eBay founder Pierre Omidyar explained his blind faith in the community by suggesting that “people are basically good.” Meanwhile, Amazon founder Jeff Bezos’ management philosophies can be explained by his belief that people are “inherently lazy.” I think humans start off good, but then how they react to bad things explains if they turn evil. But being good and fair requires hard work and tough conversations, and thus many take the “lazy” way forward. For more on Sins v Virtues, read this.
Physical vs Mental wear & tear: Get Rich or Die Tryin’, Part 2.
“When you see that in order to produce, you need to obtain permission from men who produce nothing - When you see that money is flowing to those who deal, not in goods, but in favors - When you see that men get richer by graft and by pull than by work, and your laws don’t protect you against them, but protect them against you - When you see corruption being rewarded and honesty becoming a self-sacrifice - You may know that your society is doomed.”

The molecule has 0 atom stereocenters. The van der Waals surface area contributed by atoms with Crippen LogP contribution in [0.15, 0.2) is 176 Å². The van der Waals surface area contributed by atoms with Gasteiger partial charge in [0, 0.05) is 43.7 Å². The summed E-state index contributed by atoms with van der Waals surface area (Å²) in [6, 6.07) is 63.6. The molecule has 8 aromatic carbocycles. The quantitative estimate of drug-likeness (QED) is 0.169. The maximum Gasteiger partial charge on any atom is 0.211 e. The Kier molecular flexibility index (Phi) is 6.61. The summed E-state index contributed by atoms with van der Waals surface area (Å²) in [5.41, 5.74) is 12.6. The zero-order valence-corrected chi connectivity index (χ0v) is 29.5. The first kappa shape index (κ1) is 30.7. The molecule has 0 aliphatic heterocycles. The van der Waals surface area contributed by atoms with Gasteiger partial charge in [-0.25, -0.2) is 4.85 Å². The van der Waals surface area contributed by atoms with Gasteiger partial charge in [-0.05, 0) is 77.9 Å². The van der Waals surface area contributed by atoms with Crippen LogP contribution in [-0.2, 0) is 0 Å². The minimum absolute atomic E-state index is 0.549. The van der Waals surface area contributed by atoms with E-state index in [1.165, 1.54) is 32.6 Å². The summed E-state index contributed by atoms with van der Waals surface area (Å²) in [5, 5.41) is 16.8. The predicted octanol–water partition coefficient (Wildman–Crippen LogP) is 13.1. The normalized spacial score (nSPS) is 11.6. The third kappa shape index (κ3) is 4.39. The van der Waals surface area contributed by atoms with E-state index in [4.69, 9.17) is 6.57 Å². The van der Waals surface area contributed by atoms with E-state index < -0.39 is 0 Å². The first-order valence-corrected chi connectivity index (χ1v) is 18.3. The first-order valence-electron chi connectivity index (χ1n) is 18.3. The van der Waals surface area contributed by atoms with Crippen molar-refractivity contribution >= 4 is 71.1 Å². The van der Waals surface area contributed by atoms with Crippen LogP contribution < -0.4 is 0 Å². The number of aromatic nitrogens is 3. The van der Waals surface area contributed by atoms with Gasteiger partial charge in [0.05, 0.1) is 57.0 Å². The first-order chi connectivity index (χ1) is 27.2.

Michael Ovitz, the legendary co-founder of Creative Artists Agency, described Norman Lear as “far more intellectually proficient than the things he was doing. A guy who was smarter than his career.” I’m extremely proud of my career, but as with many creative and entrepreneurial people, I’m far more ambitious than my accomplishments. Part of my insecurities stemmed from wanting to do more, but mainly, showing that I could do more.
I am a passionate person and it doesn’t take much to get me teary-eyed, but I don’t cry often. One night in early February, I woke up crying. CEOs can’t show emotions: their board will think they’re weak; founders worry about displaying weakness: what if their investors think they can’t handle the heat. Men are 3.5 times more likely to die by suicide. Why?